A widow gave birth to her late husband’s baby three years after he died, thanks to frozen embryos.
She says ‘it’s nice to have a piece of him here’, as part of him lives on through their child.
Sian Goodsell, 34, and partner, Jason Goodsell, 30, were travelling around Australia in February 2017 when he was diagnosed with stage four bowel and liver cancer.
Jason had proposed just six days before this, making it a whirlwind time for the couple who should have been enjoying their holiday and celebrating their engagement.
Before he began treatment, they froze some of his sperm, and after two years he passed away.
He died in May 2019 – on the same day they got married.
Eventually Sian went ahead with the first embryo transfer and fell pregnant immediately, to her delight.
Daughter Matilda, now six months old, was born four months prematurely, weighing 1lbs 2oz, which meant she had to spent 17 weeks in the neonatal intensive care unit.
Today, she is at home and thriving.
Sian, a nurse, from Sydney, Australia, said: ‘I would love to say she looks like me, but she’s the female version of her father.
‘I tell her stories about Jason and I everyday, and talk about what he was like.
‘She’ll pull a face and look just like her dad. I always keep his memory alive and have photos throughout the house.
‘Tilly will always know her dad.’
Sian said that although it’s ‘tiring’ being a single mum, she has no regrets – adding it’s the ‘best thing’ she’s ever done.
‘I would do it over and over to have her here,’ she said.
Sian and Jason met on Tinder in 2014, and before his tragic passing he tried a number of treatments.
She said: ‘He had radiation, chemotherapy, then had surgery and was fitted with an ileostomy bag.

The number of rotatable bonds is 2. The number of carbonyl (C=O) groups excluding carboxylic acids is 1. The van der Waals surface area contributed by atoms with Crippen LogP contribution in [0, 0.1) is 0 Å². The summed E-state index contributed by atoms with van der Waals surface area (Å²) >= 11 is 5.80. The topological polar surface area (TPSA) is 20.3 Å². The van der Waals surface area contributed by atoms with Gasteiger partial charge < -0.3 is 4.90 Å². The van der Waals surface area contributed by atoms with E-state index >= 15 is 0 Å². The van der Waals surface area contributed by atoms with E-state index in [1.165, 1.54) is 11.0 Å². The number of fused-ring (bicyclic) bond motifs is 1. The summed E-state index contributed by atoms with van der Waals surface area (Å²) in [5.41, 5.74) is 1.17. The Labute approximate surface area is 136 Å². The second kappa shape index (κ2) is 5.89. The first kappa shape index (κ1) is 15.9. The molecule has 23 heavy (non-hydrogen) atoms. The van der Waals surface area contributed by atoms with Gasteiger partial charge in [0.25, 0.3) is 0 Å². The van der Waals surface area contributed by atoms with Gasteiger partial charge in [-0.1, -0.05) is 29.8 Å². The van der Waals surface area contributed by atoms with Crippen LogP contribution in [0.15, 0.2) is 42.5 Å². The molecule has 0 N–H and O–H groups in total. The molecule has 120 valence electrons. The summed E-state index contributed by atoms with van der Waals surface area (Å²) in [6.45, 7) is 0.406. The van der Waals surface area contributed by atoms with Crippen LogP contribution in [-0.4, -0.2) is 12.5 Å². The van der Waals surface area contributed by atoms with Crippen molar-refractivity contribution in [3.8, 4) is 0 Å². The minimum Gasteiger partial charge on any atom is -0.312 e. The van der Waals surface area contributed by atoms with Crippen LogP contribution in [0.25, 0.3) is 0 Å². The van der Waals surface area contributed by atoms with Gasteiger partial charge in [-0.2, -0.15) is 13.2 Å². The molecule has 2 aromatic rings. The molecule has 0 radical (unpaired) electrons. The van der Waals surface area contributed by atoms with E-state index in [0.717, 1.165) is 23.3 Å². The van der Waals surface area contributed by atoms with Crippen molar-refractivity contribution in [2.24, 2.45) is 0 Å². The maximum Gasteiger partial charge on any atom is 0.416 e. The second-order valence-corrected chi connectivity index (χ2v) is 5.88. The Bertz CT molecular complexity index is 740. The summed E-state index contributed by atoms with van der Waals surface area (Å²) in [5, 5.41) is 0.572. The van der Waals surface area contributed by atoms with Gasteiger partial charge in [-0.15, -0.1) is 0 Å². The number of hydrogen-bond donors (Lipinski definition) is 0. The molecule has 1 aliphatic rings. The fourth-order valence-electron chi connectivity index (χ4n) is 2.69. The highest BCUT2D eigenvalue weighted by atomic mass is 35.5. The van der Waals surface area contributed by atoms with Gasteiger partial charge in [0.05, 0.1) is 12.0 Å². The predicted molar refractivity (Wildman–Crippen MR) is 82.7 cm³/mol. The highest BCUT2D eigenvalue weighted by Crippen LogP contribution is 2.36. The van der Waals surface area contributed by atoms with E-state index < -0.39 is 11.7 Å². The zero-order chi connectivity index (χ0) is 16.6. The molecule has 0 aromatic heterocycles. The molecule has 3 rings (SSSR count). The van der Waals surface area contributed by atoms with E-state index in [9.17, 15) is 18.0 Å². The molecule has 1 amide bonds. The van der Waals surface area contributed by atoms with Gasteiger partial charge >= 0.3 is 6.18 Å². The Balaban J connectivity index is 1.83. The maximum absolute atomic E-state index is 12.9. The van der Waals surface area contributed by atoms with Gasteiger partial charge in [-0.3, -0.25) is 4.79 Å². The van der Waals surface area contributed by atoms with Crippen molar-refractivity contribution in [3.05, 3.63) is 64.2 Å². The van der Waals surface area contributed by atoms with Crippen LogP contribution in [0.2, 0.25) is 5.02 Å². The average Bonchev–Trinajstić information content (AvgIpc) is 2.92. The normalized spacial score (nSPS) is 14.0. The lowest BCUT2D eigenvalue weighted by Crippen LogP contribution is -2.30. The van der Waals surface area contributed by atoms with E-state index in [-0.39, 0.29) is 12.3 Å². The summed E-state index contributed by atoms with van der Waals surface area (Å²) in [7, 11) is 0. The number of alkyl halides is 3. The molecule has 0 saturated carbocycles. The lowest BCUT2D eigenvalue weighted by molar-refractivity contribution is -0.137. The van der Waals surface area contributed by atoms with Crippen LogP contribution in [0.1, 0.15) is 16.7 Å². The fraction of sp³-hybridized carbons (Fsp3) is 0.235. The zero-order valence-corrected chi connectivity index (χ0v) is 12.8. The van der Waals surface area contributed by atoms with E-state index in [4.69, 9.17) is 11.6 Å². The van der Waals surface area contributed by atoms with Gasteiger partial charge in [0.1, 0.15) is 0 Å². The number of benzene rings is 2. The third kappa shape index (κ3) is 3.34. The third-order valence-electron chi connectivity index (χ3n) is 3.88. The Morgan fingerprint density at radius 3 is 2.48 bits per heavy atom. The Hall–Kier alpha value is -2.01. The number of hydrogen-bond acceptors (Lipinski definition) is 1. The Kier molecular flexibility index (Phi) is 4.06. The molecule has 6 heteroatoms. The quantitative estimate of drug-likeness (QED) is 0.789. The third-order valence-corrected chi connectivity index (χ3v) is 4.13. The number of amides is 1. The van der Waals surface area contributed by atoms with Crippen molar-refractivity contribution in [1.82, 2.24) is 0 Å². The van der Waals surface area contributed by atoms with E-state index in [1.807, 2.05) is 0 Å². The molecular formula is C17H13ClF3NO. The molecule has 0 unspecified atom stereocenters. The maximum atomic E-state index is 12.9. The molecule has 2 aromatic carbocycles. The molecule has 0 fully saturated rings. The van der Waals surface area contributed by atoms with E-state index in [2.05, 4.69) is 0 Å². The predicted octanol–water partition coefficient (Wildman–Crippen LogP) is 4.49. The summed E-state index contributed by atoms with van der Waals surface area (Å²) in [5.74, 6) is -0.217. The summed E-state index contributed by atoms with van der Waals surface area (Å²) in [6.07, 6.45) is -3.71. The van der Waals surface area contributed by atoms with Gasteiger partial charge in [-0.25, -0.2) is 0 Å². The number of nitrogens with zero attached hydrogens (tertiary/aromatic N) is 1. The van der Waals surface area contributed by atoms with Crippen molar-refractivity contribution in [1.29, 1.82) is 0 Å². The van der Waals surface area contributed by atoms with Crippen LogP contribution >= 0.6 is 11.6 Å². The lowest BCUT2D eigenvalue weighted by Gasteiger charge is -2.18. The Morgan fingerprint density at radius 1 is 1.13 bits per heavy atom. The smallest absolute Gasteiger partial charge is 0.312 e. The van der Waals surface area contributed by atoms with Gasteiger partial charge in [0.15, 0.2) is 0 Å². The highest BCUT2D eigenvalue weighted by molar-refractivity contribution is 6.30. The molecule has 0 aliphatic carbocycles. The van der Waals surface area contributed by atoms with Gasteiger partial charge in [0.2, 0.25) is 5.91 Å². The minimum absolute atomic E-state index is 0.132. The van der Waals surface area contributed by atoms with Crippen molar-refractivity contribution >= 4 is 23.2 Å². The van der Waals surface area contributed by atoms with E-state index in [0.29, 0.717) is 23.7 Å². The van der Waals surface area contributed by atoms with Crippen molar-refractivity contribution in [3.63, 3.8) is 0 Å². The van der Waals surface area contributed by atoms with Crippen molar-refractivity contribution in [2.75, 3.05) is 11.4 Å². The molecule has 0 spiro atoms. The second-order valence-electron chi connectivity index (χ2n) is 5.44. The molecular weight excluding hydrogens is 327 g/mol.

‘None of that was working and he decided to stop it.’
More trauma was to come for Sian, when she went into an early labour – not believing it to be true at first.
‘I knew how early she was an I didn’t want it to be true, as a nurse I know how dangerous it can be,’ she said.
Sian was given steroids and put on a magnesium drip to slow her labour, but Matilda was keen to arrive and was still extremely early.
‘I didn’t get to hold her,’ Sian said. ‘She was taken away but was breathing on her own for 15 minutes, and then was intubated to get taken to the NICU.
‘I still couldn’t believe she was here.’
After three weeks in the hospital, Matilda developed necrotising enterocolitis (NEC).
NEC is a serious condition in which tissues in the intestine become inflamed and start to die.
This can lead to a perforation developing, which allows the contents of the intestine to leak into the abdomen.
In January, doctors operated on Matilda for four hours and she was fitted with an ileostomy bag – which was later reversed.
‘It was hard not having Jason there, to not have someone who was going through what I was,’ she said.
‘I believe Jason was with her every step of the way, looking out for her.
‘I just know he’s the reason she’s doing so well.’
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